Provide a new exemption from the requirement to register public offerings with the SEC, for certain types of small offerings, subject to several conditions. This exemption would allow use of the internet "funding portals" registered with the government, the use of which in private placements is extremely limited by current law. One of the conditions of this exemption is a yearly aggregate limit on the amount each person may invest in offerings of this type, tiered by the person's net worth or yearly income. The limits are $2,000 or 5% (whichever is greater) for people earning (or worth) up to $100,000, and $100,000 or 10% (whichever is less) for people earning (or worth) $100,000 or more. This exemption is intended to allow a form of crowd funding. While there are already many types of exemptions, most exempt offerings, especially those conducted using the internet, are offered only to accredited investors, or limit the number of non-accredited investors who are allowed to participate, due to the legal restrictions place on private placements of securities. Additionally, the Bill mandates reviews of financial statements for offerings between $100,000 and $500,000, and audits of financial statements for offerings greater than $500,000 (noting maximum offering of $1,000,000).
Define "emerging growth companies" as those with less than $1 billion total annual gross revenues in their most recent fiscal year.
Relieve emerging growth companies from certain regulatory and disclosure requirements in the registration statement they originally file when they go public, and for a period of five years after that. The most significant relief provided is from obligations imposed by Section 404 of the Sarbanes-Oxley Act and related rules and regulations. New public companies now have a two-year phase-in, so this bill would extend that by an additional three years. Smaller public companies are also already entitled to special relief from these requirements, and the bill does not change that.
Lift the ban on “general solicitation” and advertising in specific kinds of private placements of securities. This allows broader marketing of placements, as long as companies only sell to accredited investors (based on income, net worth or written confirmation from a specified third party).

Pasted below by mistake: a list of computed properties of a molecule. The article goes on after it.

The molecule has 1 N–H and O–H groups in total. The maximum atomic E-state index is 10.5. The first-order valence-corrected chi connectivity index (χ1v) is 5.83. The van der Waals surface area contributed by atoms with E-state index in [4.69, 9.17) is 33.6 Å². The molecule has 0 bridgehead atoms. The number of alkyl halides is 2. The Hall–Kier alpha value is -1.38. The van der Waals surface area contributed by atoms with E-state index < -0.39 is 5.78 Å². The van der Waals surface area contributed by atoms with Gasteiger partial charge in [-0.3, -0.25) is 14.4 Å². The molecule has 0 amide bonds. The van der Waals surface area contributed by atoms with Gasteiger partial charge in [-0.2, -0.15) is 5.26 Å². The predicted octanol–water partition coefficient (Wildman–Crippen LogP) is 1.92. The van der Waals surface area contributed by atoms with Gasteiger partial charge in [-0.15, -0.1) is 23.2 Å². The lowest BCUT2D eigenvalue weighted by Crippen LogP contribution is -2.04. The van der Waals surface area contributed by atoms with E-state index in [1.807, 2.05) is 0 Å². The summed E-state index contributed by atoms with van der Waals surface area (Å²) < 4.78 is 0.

Raise the limit for securities offerings exempted under Regulation A from $5 million to $50 million, thereby allowing for larger fundraising efforts under this simplified regulation.
The bill prohibits the crowdfunding of investment funds.
The first six sections, or "Titles," of the JOBS Act are named after the original bills that each was based on, and the last section, Title VII, tells the SEC to conduct outreach regarding the new legislation to SMEs and businesses owned by women, veterans, and minorities. Title III of the Act, the crowdfunding provision, has been called one of the most momentous securities exemptions enacted since the original Securities Act of 1933.
The JOBS Act had bipartisan support in Congress. It was supported by many in the technology and startup communities, including Google,Steve Case (founder of AOL), Mitch Kapor (founder of Lotus), Jim Newton (founder of TechShop), and many other investors and entrepreneurs. It is also supported by the National Venture Capital Association, which described the bill as modernizing regulations that were put in place almost 100 years before, by among other things facilitating use of online services to make investments in small companies. The "crowdfunding" provisions, which allow companies to sell securities through open platforms, were often likened to the Kickstarter online model for funding artists and designers.
The JOBS Act is also a welcome development for nonprofit organizations which operate crowd funding platforms for microfinance loans, such as Kiva and Zidisha. These organizations have not obtained licenses as securities brokers due to high legal compliance costs. Kiva, an organization that allows individual web users to support microloans managed by intermediaries in developing countries, complies with SEC regulations by making it impossible for lenders to earn a positive financial return.Zidisha, which operates an eBay-style platform that allows individual web users to transact directly with computer-literate borrowers in developing countries, does allow lenders to earn interest, but complies with SEC regulations by not guaranteeing cash payouts.RocketHub testified in Congress June 26, 2012 in support of the JOBS Act and its intent to offer equity crowdfunding.